Meet Logan Vandeveer, Builder of Burnet: The Bluebonnet House Part 2

By  | 

Now that he was settled in Burnet, things were fixing to happen fast. Logan and his best friend William Magill obtained a contract to supply meat to Fort Croghan and later to Fort Mason, fifty miles away. In 1852, Logan led the effort to present a petition to the state legislature, establishing the county of Burnet with the city of Burnet as the county seat. A post office was needed for the town, and Logan was appointed as the first postmaster. In 1853, Logan and Magill opened the first school in Burnet. They hired William Dixon, graduate of Oxford University. Classes taught included French, Latin, mathematics, geography, history, elocution, and philosophy. In 1854, Logan built the first substantial building in Burnet, a historic rock structure that still stands today in perfect condition one block south of the courthouse. Logan opened a store on the first floor and the upper floor became a Masonic Lodge and is still used as such by the Masons today. He also built a 2-room stone house in Burnet which has walls 2 feet thick as the Bluebonnet House which also has double walls. In the 1970s the house was donated to the Burnet County Historical Commission who moved it from its existing location to Fort Croghan where it stands today.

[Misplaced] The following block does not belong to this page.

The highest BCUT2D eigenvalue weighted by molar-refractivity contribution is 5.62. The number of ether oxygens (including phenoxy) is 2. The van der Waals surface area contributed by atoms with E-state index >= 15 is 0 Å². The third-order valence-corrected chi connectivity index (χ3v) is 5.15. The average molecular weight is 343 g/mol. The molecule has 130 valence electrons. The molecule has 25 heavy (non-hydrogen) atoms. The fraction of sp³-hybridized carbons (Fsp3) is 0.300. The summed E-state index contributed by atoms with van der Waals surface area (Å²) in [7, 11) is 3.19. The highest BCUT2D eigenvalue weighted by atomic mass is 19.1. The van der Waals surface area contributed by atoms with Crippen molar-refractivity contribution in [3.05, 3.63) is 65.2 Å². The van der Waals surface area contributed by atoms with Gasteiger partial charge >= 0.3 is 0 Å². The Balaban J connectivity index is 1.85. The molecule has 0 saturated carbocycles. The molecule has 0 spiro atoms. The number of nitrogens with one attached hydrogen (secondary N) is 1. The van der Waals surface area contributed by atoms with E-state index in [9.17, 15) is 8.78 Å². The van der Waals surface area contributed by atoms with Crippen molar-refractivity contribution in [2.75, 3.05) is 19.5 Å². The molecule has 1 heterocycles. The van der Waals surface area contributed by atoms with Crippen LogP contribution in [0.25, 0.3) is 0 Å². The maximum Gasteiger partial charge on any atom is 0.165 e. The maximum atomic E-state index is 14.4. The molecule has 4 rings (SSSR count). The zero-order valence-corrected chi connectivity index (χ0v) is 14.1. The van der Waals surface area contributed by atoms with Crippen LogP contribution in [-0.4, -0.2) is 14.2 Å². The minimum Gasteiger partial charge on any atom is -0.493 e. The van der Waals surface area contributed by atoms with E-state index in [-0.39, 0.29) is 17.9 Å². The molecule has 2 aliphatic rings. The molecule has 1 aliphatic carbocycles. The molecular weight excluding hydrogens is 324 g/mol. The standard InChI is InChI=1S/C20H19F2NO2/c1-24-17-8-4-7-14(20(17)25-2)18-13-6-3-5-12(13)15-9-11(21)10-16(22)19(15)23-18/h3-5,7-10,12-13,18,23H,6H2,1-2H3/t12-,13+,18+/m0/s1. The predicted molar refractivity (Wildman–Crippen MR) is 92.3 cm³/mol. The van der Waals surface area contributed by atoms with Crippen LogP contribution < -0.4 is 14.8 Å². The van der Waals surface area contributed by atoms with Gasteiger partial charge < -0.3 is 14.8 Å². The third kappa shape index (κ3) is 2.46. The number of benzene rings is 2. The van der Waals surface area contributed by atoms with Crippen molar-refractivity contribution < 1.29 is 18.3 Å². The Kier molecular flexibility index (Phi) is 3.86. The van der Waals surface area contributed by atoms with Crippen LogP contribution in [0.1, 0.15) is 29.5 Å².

Meet Logan Vandeveer, Builder of Burnet: The Bluebonnet House Part 2

Now that you have seen some of the things Logan Vandeveer has done, see what kind of person he was considered to be by some of the people who knew him personally. General Adam Rankin Johnson, founder of Marble Falls, described him in the Austin American newspaper in 1915. “He was 6 feet 4 inches in height. Black hair, olive skin, eyes dark and piercing. A man of very winning personality and magnetism. One of Texas’ most valiant heroes who has failed to be mentioned in the pages of her histories.” Another called him a “most handsome man of fine physique and striking personality.” And in 1938, a woman described him In the Burnet Bulletin this way “for a time, he was the most outstanding and picturesque citizen of the county.” To be continued…

Coming up next in our series: Facts that prove Logan Vandeveer  built the Bluebonnet House, how and where he died too young, how his surviving daughters eventually got the house back even after Logan Vandeveer had sold it, and more.

Read Part 3 of our series here!

Page 3 of 3:123